For a little winter exercise as of late Steve and I have taken to walking the rail trail ending up at the top of the escarpment by the James St. south stairs. A while back we noticed some remnant parts of Hamilton’s unique and historic past. Just to the slight east of the escarpment stairs you can see the ruins of what was once an incline mountain train line.
There were two such incline trains in Hamilton, one at Wentworth, and the other at the base of James St. south. At the time the mountain boasted a population of 6000+ people, and there had been talk of building a third line at Sherman or Ottawa to keep up with the boom town expansion of Hamilton in its hay day. The lines ran from roughly 1890 to the 1930′s.
The fare for riding one of these 1-2 minute train trips downtown cost you from 2 cents to a whopping $1.25 by the 30′s. There were some gorgeous views of the old Victorian city from the trains. According to a Hamilton promo pamphlet from the 20′s the view could be described as follows:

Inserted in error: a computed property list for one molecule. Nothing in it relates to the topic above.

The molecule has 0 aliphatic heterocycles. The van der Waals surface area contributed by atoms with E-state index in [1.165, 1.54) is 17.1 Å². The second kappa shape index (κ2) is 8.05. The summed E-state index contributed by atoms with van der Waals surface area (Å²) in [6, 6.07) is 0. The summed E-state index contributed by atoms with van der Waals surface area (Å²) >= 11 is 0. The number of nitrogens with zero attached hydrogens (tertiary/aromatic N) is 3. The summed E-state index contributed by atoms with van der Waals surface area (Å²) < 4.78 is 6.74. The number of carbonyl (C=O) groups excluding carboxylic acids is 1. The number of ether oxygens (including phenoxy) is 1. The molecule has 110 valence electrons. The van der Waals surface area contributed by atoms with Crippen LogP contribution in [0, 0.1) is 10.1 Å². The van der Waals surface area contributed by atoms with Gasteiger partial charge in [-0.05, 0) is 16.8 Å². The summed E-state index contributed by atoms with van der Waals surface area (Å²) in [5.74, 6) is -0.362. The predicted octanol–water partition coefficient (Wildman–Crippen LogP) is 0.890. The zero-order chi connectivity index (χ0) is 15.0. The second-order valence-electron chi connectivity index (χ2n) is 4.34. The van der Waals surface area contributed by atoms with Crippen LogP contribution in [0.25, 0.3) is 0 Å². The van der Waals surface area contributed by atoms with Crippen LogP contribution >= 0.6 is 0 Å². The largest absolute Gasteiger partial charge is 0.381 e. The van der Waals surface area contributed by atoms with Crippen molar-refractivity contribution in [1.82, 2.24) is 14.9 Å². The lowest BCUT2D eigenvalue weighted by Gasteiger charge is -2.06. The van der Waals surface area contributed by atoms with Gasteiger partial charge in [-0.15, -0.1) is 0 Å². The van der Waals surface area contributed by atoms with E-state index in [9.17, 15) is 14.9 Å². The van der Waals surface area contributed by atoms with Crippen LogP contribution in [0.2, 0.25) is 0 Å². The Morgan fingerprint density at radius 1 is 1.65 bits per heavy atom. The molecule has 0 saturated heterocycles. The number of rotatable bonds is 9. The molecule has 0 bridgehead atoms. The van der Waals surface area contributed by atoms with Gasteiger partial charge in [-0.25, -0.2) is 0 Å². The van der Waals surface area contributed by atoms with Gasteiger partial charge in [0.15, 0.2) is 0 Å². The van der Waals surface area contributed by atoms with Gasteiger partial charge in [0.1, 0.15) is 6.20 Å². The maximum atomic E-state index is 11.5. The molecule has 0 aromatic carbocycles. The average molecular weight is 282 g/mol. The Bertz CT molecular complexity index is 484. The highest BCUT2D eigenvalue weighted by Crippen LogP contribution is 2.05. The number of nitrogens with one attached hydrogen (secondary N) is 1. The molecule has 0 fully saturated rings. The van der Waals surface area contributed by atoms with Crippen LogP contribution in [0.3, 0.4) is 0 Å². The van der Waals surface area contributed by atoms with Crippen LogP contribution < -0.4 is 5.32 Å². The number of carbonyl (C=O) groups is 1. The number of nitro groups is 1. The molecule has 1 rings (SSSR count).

There is no finer view anywhere on the North American continent than the panorama to be seen from the Hamilton mountain. The city below, the blue waters of Hamilton harbour and Lake Ontario. In the background, flanked on the east by the famous Niagara Fruit District and on the west by the beautiful Dundas Valley and a range of hills, combine to make a picture no artist could paint. There are several roads leading up to the summit and you can drive upon “high”, but if you want to enjoy a unique experience and give the family a thrill, drive your car onto one of the Incline Railways and you will have something to tell the folks about when you go back home.
The particular incline railway at James south was powered entirely by steam. Just a little further east of the last post of the railway at the base of the escarpment you can see a square, cemented, deep frame. This was used as a water reservoir as you can see in some of the old postcard photos below. I’m not sure what exactly the reservoir was used for perhaps needed for steam power? Or maybe for the use of water in homes?